Hoti (tribe)

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For other uses, see Hoti (disambiguation).
Albanian bayraks as of 1918. Hoti and Gruda on the far left side.

Hoti is a Northern Albanian tribe and a historical tribal region of Malësia, located in northern Albania and southern Montenegro.[1]


The earliest known historical reference to the Hoti tribe was recorded in 1330, while in 1474 their region was mentioned in Latin sources as montanea ottanorum (English: Mountain of the Hotis).[2]

Before 1421, much of the Malësia area was incorporated into the Lordship of Zeta which was ruled by the powerful Balša family. The Balšići utilized the Montenegrin highlands as a sanctum for Serbian nobles seeking political asylum (as well as other Balkans who were outlawed or persecuted by the Ottoman conquerors). Sometime between 1356 and 1362 (during the reign of Balša I, and after the Balšić invasion of Shkodra) most of the indigenous people of Hoti abandoned the Malësia area and settled in the areas of Plav and Limaj (near Peć, in Kosovo). After this migration, the residual Hoti population only amounted to about seven houses.[citation needed]

According to the region's oral history, in 1412-3, the Hoti tribe was engaged in a major dispute over the possession of grazing lands with the neighboring Mataguži tribe. Balša III, the contemporary leader of the House of Balšić, was called to mediate the dispute. When he decided in favour of the Mataguzi, the Hoti tribe attacked the Mataguži tribe and took over the dipsuted areas. Shortly thereafter, a Mataguzi counter-attack claimed the lives of four Hoti clansmen.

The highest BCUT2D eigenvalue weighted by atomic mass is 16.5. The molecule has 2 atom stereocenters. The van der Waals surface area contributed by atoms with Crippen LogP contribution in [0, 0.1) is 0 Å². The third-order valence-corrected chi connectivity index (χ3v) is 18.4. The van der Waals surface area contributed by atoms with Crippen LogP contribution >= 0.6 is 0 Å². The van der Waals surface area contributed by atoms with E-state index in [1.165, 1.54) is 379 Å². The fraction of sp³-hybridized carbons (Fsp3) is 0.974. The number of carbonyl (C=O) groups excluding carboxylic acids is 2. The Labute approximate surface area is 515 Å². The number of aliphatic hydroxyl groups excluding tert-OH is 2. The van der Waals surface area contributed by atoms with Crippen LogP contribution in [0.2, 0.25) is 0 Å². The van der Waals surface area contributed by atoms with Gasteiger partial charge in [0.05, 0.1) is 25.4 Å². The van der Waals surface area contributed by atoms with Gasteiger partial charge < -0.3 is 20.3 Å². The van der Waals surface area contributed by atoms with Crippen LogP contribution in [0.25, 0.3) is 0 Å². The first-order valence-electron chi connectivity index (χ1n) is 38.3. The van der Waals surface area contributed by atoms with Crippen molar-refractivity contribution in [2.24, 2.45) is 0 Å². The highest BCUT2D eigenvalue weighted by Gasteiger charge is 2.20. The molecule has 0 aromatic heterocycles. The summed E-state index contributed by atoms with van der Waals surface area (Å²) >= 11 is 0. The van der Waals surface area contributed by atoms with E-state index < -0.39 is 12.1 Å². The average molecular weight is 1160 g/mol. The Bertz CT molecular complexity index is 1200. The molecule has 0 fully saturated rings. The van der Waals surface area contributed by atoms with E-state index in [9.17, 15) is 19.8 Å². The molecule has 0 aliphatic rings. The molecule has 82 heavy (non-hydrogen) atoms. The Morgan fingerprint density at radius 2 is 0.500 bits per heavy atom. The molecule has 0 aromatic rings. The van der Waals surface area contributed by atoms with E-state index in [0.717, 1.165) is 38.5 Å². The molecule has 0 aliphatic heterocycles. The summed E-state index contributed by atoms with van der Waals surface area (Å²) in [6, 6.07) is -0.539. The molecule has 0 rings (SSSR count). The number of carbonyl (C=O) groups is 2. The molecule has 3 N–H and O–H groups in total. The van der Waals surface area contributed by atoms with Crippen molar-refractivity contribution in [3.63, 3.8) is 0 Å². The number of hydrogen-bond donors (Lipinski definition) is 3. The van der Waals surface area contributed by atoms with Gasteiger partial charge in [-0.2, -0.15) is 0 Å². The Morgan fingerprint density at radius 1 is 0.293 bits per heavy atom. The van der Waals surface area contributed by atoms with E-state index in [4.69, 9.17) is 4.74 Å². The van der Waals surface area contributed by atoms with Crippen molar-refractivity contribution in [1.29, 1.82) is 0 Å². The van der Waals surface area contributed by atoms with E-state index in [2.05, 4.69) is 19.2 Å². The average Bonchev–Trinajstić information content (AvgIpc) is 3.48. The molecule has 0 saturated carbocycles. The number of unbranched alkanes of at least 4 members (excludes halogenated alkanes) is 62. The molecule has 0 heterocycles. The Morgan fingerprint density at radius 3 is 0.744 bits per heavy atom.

After a long history of conflict with both the Ottomans and their (sometime) Venetian allies, the Balšić dynasty went extinct in 1421, after which time a new dynasty was founded in the area by Stefan Crnojević who fixed his capital at Žabljak on the north-eastern side of Lake Scutari and joined with his relative, the famous Scanderbeg, in many campaigns against the Turks.

In the latter half of the fifteenth century (during the Ottoman conquest of the Balkans), Serbs of Bosnia were pushed ever southward by the Turkish armies, eventually being pushed to Herzegovina by 1463. After the Turkish conquest of Herzegovina in 1476, of Albania in 1478, and the surrender of Shkodër by the Venetians in 1479, according to legend, a man named Keq Preka and his four sons moved southward from the Herzegovinan highlands to escape the mass migration of Slavs. They and many of the other Albanian-speaking peoples in the Herzegovina area kept moving until they found an area where they found a population that spoke the same language as theirs (most likely a form of Gheg Albanian).

At the outset of the northern Albanian resistance against Ottoman rule, the tribe of Hoti was credited with being the first of the northern Albanian clans to initiate the war for Albanian Independence. Of particular renown was the commander of the Albanian guerilla campaign against Turkish occupying forces, Ded Gjo Luli, perhaps Hoti's most distinguished hero. At the victorious Battle of Deçiq, Ded Gjo Luli was able to raise the Albanian standard in symbolic defiance of Ottoman rule (the Albanian standard had not been raised since the late fifteenth century, during the military campaigns of Scanderbeg). Because of its instrumental role in the resistance, Hoti is commonly held as the head the Albanian tribes of Malësia, and members of the tribe are routinely given places of honor at feasts even to this day.

The nearby Triesh tribe is considered by locals as the "younger brother" of Hoti, as the tribes share Keq Preka as a common ancestor.[citation needed] Hoti does not consider nearby {Triesh} as a "younger brother" they do not share Keq Preka since Hoti does not marry within Hot.